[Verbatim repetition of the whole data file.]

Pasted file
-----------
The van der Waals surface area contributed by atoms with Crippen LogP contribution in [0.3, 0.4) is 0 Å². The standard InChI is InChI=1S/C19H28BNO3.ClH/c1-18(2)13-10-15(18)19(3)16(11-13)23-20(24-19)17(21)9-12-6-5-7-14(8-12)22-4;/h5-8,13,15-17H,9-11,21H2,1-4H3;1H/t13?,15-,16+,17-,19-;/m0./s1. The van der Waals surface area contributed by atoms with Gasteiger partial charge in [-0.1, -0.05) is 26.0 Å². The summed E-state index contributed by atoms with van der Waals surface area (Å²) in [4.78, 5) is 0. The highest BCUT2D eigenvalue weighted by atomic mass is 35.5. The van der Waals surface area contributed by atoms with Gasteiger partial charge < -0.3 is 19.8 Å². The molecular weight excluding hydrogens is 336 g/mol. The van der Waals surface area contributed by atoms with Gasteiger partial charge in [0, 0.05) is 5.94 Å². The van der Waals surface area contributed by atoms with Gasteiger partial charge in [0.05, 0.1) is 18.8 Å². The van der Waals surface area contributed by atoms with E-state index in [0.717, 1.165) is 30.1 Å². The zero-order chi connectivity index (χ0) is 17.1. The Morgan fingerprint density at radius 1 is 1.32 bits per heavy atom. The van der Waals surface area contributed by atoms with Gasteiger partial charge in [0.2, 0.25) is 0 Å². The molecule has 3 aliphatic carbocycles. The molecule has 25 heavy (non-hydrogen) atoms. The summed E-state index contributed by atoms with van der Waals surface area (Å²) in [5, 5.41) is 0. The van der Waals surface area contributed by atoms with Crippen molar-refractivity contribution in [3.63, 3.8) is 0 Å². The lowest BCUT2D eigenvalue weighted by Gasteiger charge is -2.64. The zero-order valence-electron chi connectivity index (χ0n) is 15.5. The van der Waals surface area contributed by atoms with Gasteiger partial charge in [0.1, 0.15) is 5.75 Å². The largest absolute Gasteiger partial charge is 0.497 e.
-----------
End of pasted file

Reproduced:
The van der Waals surface area contributed by atoms with Crippen LogP contribution in [0.3, 0.4) is 0 Å². The standard InChI is InChI=1S/C19H28BNO3.ClH/c1-18(2)13-10-15(18)19(3)16(11-13)23-20(24-19)17(21)9-12-6-5-7-14(8-12)22-4;/h5-8,13,15-17H,9-11,21H2,1-4H3;1H/t13?,15-,16+,17-,19-;/m0./s1. The van der Waals surface area contributed by atoms with Gasteiger partial charge in [-0.1, -0.05) is 26.0 Å². The summed E-state index contributed by atoms with van der Waals surface area (Å²) in [4.78, 5) is 0. The highest BCUT2D eigenvalue weighted by atomic mass is 35.5. The van der Waals surface area contributed by atoms with Gasteiger partial charge < -0.3 is 19.8 Å². The molecular weight excluding hydrogens is 336 g/mol. The van der Waals surface area contributed by atoms with Gasteiger partial charge in [0, 0.05) is 5.94 Å². The van der Waals surface area contributed by atoms with Gasteiger partial charge in [0.05, 0.1) is 18.8 Å². The van der Waals surface area contributed by atoms with E-state index in [0.717, 1.165) is 30.1 Å². The zero-order chi connectivity index (χ0) is 17.1. The Morgan fingerprint density at radius 1 is 1.32 bits per heavy atom. The van der Waals surface area contributed by atoms with Gasteiger partial charge in [0.2, 0.25) is 0 Å². The molecule has 3 aliphatic carbocycles. The molecule has 25 heavy (non-hydrogen) atoms. The summed E-state index contributed by atoms with van der Waals surface area (Å²) in [5, 5.41) is 0. The van der Waals surface area contributed by atoms with Crippen molar-refractivity contribution in [3.63, 3.8) is 0 Å². The lowest BCUT2D eigenvalue weighted by Gasteiger charge is -2.64. The zero-order valence-electron chi connectivity index (χ0n) is 15.5. The van der Waals surface area contributed by atoms with Gasteiger partial charge in [0.1, 0.15) is 5.75 Å². The largest absolute Gasteiger partial charge is 0.497 e.